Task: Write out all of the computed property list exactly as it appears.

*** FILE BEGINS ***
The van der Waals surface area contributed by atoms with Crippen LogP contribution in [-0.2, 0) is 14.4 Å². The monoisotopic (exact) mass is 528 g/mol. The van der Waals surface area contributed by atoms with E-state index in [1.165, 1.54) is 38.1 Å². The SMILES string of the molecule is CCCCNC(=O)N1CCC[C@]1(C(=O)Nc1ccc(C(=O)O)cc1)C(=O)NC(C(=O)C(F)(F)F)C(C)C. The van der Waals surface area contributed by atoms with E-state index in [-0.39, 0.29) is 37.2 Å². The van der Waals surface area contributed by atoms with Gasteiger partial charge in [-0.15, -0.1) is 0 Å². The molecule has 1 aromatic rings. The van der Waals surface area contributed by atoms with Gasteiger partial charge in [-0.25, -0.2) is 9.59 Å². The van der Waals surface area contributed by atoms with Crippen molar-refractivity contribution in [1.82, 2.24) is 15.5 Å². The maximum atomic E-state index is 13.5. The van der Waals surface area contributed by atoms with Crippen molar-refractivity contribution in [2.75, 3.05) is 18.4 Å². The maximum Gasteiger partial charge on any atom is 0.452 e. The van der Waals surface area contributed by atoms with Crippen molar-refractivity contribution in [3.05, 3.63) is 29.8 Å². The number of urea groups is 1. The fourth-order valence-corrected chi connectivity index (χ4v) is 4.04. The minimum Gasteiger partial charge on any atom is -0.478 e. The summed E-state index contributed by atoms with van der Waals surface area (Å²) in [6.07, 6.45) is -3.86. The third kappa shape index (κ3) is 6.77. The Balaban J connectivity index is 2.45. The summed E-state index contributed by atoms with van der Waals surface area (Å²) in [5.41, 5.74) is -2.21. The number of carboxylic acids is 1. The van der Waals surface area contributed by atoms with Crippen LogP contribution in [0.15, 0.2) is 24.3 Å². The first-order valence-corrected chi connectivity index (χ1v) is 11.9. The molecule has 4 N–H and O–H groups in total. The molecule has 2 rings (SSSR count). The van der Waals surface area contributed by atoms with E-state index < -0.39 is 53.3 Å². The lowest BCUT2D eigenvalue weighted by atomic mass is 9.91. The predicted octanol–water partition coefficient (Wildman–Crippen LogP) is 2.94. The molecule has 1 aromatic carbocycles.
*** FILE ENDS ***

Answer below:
The van der Waals surface area contributed by atoms with Crippen LogP contribution in [-0.2, 0) is 14.4 Å². The monoisotopic (exact) mass is 528 g/mol. The van der Waals surface area contributed by atoms with E-state index in [1.165, 1.54) is 38.1 Å². The SMILES string of the molecule is CCCCNC(=O)N1CCC[C@]1(C(=O)Nc1ccc(C(=O)O)cc1)C(=O)NC(C(=O)C(F)(F)F)C(C)C. The van der Waals surface area contributed by atoms with E-state index in [-0.39, 0.29) is 37.2 Å². The van der Waals surface area contributed by atoms with Gasteiger partial charge in [-0.15, -0.1) is 0 Å². The molecule has 1 aromatic rings. The van der Waals surface area contributed by atoms with Gasteiger partial charge in [-0.25, -0.2) is 9.59 Å². The van der Waals surface area contributed by atoms with Crippen molar-refractivity contribution in [1.82, 2.24) is 15.5 Å². The maximum atomic E-state index is 13.5. The van der Waals surface area contributed by atoms with Crippen molar-refractivity contribution in [2.75, 3.05) is 18.4 Å². The maximum Gasteiger partial charge on any atom is 0.452 e. The van der Waals surface area contributed by atoms with Crippen molar-refractivity contribution in [3.05, 3.63) is 29.8 Å². The number of urea groups is 1. The fourth-order valence-corrected chi connectivity index (χ4v) is 4.04. The minimum Gasteiger partial charge on any atom is -0.478 e. The summed E-state index contributed by atoms with van der Waals surface area (Å²) in [6.07, 6.45) is -3.86. The third kappa shape index (κ3) is 6.77. The Balaban J connectivity index is 2.45. The summed E-state index contributed by atoms with van der Waals surface area (Å²) in [5.41, 5.74) is -2.21. The number of carboxylic acids is 1. The van der Waals surface area contributed by atoms with Crippen LogP contribution in [0.15, 0.2) is 24.3 Å². The first-order valence-corrected chi connectivity index (χ1v) is 11.9. The molecule has 4 N–H and O–H groups in total. The molecule has 2 rings (SSSR count). The van der Waals surface area contributed by atoms with E-state index < -0.39 is 53.3 Å². The lowest BCUT2D eigenvalue weighted by atomic mass is 9.91. The predicted octanol–water partition coefficient (Wildman–Crippen LogP) is 2.94. The molecule has 1 aromatic carbocycles.